Comp Plans: To Drive or Reward?

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“Thinking drives behaviors.  Behaviors drive action.  Action drives results.  No tool can fix poor thinking.”

–  Jamie Flinchbaugh , Lean “expert” and author of A3 Problem Solving: Applying Lean Thinking*

Chatter about sales compensation plans can be trending this time of year.  If I were part of the chatter, I’d add the hashtag #dontgetitwrongAGAIN.

If a company’s goal is to have long-term relationships with its customers or clients, the sales comp plan has to reward the behaviors that leaders instill and enforce in the team.  If we’re expecting our comp plan to drive behaviors, we’ve either done a poor job of hiring, creating an environment where the team can succeed, setting expectations or holding people accountable for things other than the scoreboard.  (That’d be four of the six elements of REELAX, and it could be argued that the L and X are in play, too!)

Hire for integrity, intelligence, and coachability — and then reward smart people that execute the game plan with integrity.  No matter how good a compensation plan seems to be, it won’t correct other gaps in our team.  It might mask them, but difference-makers don’t put band-aids on deep wounds.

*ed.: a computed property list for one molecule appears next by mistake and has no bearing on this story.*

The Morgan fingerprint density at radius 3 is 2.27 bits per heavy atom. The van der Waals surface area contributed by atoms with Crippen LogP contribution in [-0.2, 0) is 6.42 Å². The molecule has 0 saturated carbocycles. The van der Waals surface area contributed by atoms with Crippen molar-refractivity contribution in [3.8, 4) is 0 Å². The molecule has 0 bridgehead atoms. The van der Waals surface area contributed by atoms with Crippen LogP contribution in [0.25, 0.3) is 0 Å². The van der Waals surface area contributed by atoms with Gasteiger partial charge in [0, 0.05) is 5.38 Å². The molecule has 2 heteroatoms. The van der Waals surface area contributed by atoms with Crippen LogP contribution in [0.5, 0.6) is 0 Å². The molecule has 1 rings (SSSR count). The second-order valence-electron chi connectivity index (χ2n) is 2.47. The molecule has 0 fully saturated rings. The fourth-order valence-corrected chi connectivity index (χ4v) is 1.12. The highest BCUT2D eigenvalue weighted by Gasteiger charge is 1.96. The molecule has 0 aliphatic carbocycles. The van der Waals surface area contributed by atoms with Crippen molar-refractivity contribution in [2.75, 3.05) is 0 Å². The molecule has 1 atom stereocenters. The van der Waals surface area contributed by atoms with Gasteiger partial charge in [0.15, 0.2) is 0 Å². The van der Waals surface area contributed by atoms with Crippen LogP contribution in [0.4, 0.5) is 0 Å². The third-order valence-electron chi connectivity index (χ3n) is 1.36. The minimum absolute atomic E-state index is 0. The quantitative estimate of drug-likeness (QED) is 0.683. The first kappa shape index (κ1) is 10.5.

Effective compensation plans reward behaviors and outcomes.  Effective leaders build teams that behave and create outcomes.  If the former is too big of a focus, the latter may need our attention.

* Editor’s Note:  I didn’t link the publication, because I haven’t read it.  I am a proponent of Lean principles, and Flinchbaugh captures well the point behind this post.

 

 


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